Bottleneck in training due to double for loop

Greetings from Italy!

So, I coded a custom loss function to train my autoencoder. The problem is the following:
the function i’m using was coded by someone else, and, for my purposes, it needs to work on vectors.
For instance, if I have a dataset n x m where n is the number of samples, and m is the number of features, I need the function to work on every possible combination of features: so I’ll pass to the function the features number 0 and 1, 0 and 2 and so on.
So I did write a double for loop to see if the funtion would have worked inside torch. The problem is that the double for loop is being a huge bottleneck for my model, and the training is really slow.
I tried to optimize the double for loop + function section, to vectorialize it, but I wans’t able to.
This is the code:

def rbf_dot(self, pattern1, pattern2, deg):
        size1 = pattern1.size() 
        size2 = pattern2.size()

        G = torch.sum(pattern1 * pattern1, axis = 1).reshape(size1[0], 1)
        H = torch.sum(pattern2 * pattern2, axis = 1).reshape(size2[0], 1)

        Q = torch.tile(G, (1, size2[0]))
        R = torch.tile(torch.transpose(H, 0, 1), (size1[0], 1))

        H = Q + R - 2 * torch.matmul(pattern1, torch.transpose(pattern2, 0, 1))

        H = torch.exp(-(H/2) / (deg**2))

        return H

    def function(self, X, Y):
        X, Y : torch tensor of size [n, 1]
        n    : number of observations 
        n = X.size(0)
        # ----- width of X -----
        Xmed = X

        G = torch.sum(Xmed * Xmed, axis = 1).reshape(n, 1)
        Q = torch.tile(G, (1, n))
        R = torch.tile(torch.transpose(G, 0, 1), (n, 1))
        dists = Q + R - 2 * torch.matmul(Xmed, torch.transpose(Xmed, 0, 1))
        dists = dists - torch.tril(dists)
        dists = dists.reshape(n**2, 1)
        width_x = torch.sqrt( 0.5 * torch.median(dists[dists>0]))

        # ----- width of Y -----
        Ymed = Y

        G = torch.sum(Ymed * Ymed, axis = 1).reshape(n, 1)
        Q = torch.tile(G, (1, n))
        R = torch.tile(torch.transpose(G, 0, 1), (n, 1))

        dists = Q + R - 2 * torch.matmul(Ymed, torch.transpose(Ymed, 0, 1))
        dists = dists - torch.tril(dists)
        dists = dists.reshape(n**2, 1)
        width_y = torch.sqrt( 0.5 * torch.median(dists[dists>0]))

        # ----- -----
        H = torch.eye(n, device = dists.device) - ( torch.ones(n,n, device = dists.device) / n ) 

        K = self.rbf_dot(X, X, width_x)
        L = self.rbf_dot(Y, Y, width_y)

        Kc = torch.matmul(torch.matmul(H, K), H)
        Lc = torch.matmul(torch.matmul(H, L), H)

        testStat = torch.sum(torch.transpose(Kc, 0, 1) * Lc) / n

        return testStat

    def double_for_loop_section(self, data):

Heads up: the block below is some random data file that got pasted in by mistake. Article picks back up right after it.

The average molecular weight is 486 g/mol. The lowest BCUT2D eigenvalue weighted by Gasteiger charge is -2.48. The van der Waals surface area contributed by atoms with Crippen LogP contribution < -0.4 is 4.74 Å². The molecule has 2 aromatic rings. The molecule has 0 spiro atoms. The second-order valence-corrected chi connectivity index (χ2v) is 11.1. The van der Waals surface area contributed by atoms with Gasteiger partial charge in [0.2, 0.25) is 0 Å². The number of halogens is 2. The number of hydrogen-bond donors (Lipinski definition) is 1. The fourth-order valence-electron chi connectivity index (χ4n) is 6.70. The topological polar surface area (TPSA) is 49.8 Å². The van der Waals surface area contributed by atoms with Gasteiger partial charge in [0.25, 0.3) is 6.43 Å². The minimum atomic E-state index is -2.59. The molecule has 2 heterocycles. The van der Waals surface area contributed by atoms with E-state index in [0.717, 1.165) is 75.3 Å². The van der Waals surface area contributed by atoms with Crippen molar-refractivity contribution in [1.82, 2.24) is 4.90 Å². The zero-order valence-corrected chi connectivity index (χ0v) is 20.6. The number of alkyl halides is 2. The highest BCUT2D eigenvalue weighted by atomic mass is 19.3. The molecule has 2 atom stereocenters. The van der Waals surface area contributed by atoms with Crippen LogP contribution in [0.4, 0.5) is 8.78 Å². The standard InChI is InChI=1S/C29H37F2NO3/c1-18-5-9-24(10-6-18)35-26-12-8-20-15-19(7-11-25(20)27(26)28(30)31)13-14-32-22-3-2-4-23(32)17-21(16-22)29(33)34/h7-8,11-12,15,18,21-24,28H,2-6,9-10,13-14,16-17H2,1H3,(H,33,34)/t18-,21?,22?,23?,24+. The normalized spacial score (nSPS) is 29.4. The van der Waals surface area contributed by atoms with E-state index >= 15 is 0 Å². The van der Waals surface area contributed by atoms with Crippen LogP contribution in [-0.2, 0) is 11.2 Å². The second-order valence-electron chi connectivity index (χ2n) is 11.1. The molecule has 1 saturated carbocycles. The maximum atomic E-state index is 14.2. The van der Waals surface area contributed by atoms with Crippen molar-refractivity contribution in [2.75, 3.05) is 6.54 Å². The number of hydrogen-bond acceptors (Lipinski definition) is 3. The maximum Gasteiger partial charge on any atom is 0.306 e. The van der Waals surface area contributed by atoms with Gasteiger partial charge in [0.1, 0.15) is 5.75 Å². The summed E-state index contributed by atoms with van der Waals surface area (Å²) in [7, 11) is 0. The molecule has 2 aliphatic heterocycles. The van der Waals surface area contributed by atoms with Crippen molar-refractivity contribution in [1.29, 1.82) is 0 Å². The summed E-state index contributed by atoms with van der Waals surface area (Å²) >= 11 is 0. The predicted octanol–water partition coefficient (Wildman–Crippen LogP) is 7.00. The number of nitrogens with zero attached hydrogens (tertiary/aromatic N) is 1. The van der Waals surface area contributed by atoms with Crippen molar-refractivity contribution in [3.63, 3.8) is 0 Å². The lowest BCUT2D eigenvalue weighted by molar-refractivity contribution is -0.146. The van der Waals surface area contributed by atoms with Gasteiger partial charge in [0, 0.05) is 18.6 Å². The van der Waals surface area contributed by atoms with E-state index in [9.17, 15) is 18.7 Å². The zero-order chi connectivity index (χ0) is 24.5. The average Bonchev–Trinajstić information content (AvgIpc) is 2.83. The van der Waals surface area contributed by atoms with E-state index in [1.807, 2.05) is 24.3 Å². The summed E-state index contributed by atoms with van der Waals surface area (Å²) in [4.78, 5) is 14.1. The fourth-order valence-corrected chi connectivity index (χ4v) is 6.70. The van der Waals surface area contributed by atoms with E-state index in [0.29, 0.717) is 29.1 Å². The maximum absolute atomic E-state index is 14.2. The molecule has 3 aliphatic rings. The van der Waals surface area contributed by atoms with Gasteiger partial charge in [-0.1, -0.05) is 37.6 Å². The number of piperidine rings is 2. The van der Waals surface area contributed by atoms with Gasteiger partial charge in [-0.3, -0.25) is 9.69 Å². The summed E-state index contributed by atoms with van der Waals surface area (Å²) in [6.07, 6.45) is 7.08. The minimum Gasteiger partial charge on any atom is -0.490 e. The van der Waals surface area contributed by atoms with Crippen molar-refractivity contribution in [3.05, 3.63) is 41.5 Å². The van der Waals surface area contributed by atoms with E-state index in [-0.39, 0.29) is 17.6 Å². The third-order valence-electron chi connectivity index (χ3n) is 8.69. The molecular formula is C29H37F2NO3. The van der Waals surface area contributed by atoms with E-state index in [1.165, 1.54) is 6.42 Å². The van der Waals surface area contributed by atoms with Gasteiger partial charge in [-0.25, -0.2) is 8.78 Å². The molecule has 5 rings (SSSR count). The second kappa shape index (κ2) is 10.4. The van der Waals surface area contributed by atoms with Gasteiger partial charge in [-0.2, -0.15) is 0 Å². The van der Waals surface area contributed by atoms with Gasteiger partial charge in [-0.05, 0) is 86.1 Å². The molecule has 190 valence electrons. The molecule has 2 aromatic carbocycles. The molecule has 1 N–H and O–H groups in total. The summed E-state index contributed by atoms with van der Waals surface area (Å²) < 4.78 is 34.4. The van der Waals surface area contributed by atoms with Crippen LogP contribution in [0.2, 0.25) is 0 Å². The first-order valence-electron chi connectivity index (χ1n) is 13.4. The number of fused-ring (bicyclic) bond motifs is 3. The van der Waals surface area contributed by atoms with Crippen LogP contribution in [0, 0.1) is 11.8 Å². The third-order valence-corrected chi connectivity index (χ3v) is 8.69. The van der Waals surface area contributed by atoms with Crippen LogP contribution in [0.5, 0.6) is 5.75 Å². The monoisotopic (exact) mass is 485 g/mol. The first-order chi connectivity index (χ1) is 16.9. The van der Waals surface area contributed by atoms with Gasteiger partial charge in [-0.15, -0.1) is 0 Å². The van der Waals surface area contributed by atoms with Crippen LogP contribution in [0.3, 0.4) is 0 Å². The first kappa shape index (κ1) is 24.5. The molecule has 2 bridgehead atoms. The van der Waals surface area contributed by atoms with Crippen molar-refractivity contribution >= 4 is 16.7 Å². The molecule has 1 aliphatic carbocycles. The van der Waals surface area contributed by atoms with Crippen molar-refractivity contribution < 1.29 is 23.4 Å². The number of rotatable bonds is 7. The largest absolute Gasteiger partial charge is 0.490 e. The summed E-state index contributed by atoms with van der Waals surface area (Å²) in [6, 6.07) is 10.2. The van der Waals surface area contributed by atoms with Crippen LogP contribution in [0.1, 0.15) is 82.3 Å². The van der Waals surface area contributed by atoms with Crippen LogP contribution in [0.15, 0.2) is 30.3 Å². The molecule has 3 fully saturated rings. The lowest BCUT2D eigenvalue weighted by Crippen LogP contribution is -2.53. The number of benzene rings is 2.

# n : rows,     observations
        # m : columns,  features
        # so that: a row represents all the features of a single user;
        #          a column represents the same feature for all users

        n, m = data.size()
        stat = torch.zeros(m, m, device = data.device)
        # self.device

        for i in range(m):
            for j in range(i, m):
                if i != j:
                    x = data[:, i]
                    y = data[:, j]
                    x_2D = x[:, None] 
                    y_2D = y[:, None]
                    stat[i, j] = self.function(x_2D, y_2D)
                    # matrix is symmetric
                    stat[j, i] = stat[i, j]
        return stat

The double_for_loop section is called inside the loss function method, passing the hidden layer output of the encoder.
Could someone help me to vectorialize it?

Hi, give a more simplified version of your code, just a toy case that contains all the essential computation, maybe I can help.

1 Like

Hi Composite!

As an aside, your code is unhelpfully obtuse.

You loop over pairs of columns from data and then call self.function()
on that pair.

But up until the line in which you calculate testStat, Kc depends only
on the first column in the pair and Lc only on the second. So outside
of your double loop you can precompute everything that goes into Kc
and Lc.

First do this precomputation to clear away all of the confusion.

Then, to “vectorize” the computation of testStat and placing in into the
matrix stat, take a look at torch.einsum().

Good luck!

K. Frank

1 Like

Unofrtunately a simpler version of the code would be useless, all the operations you see are really important in computing what I need.
Btw I’ve been able to vectorize it :P, thanks anyway!

This is exactly what I was doing.
I didn’t write the code, I just translated it from numpy to torch.
I also realized the code was utterly redundant!
Btw, I’ve been able to vectorize it :stuck_out_tongue:
I just need to vectorize one last thing which, for now, I assumed being constant :smiley:
Thank you for the help, einsum was so cool to use :stuck_out_tongue: